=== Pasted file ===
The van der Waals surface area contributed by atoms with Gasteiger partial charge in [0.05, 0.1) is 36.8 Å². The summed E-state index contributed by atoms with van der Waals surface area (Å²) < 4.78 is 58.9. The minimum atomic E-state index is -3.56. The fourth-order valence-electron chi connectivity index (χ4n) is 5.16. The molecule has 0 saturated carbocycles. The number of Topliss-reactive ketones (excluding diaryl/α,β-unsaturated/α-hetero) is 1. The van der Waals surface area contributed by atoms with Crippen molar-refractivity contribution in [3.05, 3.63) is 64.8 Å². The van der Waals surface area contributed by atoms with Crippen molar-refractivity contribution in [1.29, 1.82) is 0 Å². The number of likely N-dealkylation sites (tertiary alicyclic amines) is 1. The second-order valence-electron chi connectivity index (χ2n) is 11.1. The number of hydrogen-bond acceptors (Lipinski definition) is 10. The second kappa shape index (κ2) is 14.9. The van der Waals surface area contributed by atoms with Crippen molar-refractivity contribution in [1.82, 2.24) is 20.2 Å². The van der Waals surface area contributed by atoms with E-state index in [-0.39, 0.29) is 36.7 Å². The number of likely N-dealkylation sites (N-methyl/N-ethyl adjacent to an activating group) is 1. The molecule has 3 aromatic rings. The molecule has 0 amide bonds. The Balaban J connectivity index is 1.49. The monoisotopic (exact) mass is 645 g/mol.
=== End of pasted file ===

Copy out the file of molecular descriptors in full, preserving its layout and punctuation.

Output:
The van der Waals surface area contributed by atoms with Gasteiger partial charge in [0.05, 0.1) is 36.8 Å². The summed E-state index contributed by atoms with van der Waals surface area (Å²) < 4.78 is 58.9. The minimum atomic E-state index is -3.56. The fourth-order valence-electron chi connectivity index (χ4n) is 5.16. The molecule has 0 saturated carbocycles. The number of Topliss-reactive ketones (excluding diaryl/α,β-unsaturated/α-hetero) is 1. The van der Waals surface area contributed by atoms with Crippen molar-refractivity contribution in [3.05, 3.63) is 64.8 Å². The van der Waals surface area contributed by atoms with Crippen molar-refractivity contribution in [1.29, 1.82) is 0 Å². The number of likely N-dealkylation sites (tertiary alicyclic amines) is 1. The second-order valence-electron chi connectivity index (χ2n) is 11.1. The number of hydrogen-bond acceptors (Lipinski definition) is 10. The second kappa shape index (κ2) is 14.9. The van der Waals surface area contributed by atoms with Crippen molar-refractivity contribution in [1.82, 2.24) is 20.2 Å². The van der Waals surface area contributed by atoms with E-state index in [-0.39, 0.29) is 36.7 Å². The number of likely N-dealkylation sites (N-methyl/N-ethyl adjacent to an activating group) is 1. The molecule has 3 aromatic rings. The molecule has 0 amide bonds. The Balaban J connectivity index is 1.49. The monoisotopic (exact) mass is 645 g/mol.